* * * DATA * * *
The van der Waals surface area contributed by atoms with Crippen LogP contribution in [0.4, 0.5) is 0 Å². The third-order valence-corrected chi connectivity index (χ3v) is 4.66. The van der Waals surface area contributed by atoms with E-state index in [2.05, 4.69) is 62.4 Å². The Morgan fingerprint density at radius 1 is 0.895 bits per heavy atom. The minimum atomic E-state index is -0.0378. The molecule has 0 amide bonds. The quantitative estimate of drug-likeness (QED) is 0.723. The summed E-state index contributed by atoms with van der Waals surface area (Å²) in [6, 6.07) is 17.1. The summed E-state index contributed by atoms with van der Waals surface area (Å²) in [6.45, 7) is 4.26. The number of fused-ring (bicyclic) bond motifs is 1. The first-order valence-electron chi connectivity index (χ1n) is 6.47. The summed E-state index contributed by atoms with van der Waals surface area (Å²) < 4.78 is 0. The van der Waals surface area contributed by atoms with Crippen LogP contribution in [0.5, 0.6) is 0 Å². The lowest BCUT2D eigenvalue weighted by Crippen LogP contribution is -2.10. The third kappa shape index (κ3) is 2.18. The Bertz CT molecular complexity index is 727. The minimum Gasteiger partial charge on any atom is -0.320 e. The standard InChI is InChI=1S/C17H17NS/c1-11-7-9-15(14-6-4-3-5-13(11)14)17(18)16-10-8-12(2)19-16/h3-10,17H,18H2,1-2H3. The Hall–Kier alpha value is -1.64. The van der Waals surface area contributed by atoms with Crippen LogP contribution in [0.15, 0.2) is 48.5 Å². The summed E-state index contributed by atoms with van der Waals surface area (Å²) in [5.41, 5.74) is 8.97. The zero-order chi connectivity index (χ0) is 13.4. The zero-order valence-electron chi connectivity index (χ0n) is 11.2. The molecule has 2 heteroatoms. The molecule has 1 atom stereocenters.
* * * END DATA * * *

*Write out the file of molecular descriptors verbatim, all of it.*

The van der Waals surface area contributed by atoms with Crippen LogP contribution in [0.4, 0.5) is 0 Å². The third-order valence-corrected chi connectivity index (χ3v) is 4.66. The van der Waals surface area contributed by atoms with E-state index in [2.05, 4.69) is 62.4 Å². The Morgan fingerprint density at radius 1 is 0.895 bits per heavy atom. The minimum atomic E-state index is -0.0378. The molecule has 0 amide bonds. The quantitative estimate of drug-likeness (QED) is 0.723. The summed E-state index contributed by atoms with van der Waals surface area (Å²) in [6, 6.07) is 17.1. The summed E-state index contributed by atoms with van der Waals surface area (Å²) in [6.45, 7) is 4.26. The number of fused-ring (bicyclic) bond motifs is 1. The first-order valence-electron chi connectivity index (χ1n) is 6.47. The summed E-state index contributed by atoms with van der Waals surface area (Å²) < 4.78 is 0. The van der Waals surface area contributed by atoms with Crippen LogP contribution in [0.5, 0.6) is 0 Å². The lowest BCUT2D eigenvalue weighted by Crippen LogP contribution is -2.10. The third kappa shape index (κ3) is 2.18. The Bertz CT molecular complexity index is 727. The minimum Gasteiger partial charge on any atom is -0.320 e. The standard InChI is InChI=1S/C17H17NS/c1-11-7-9-15(14-6-4-3-5-13(11)14)17(18)16-10-8-12(2)19-16/h3-10,17H,18H2,1-2H3. The Hall–Kier alpha value is -1.64. The van der Waals surface area contributed by atoms with Crippen LogP contribution in [0.15, 0.2) is 48.5 Å². The summed E-state index contributed by atoms with van der Waals surface area (Å²) in [5.41, 5.74) is 8.97. The zero-order chi connectivity index (χ0) is 13.4. The zero-order valence-electron chi connectivity index (χ0n) is 11.2. The molecule has 2 heteroatoms. The molecule has 1 atom stereocenters.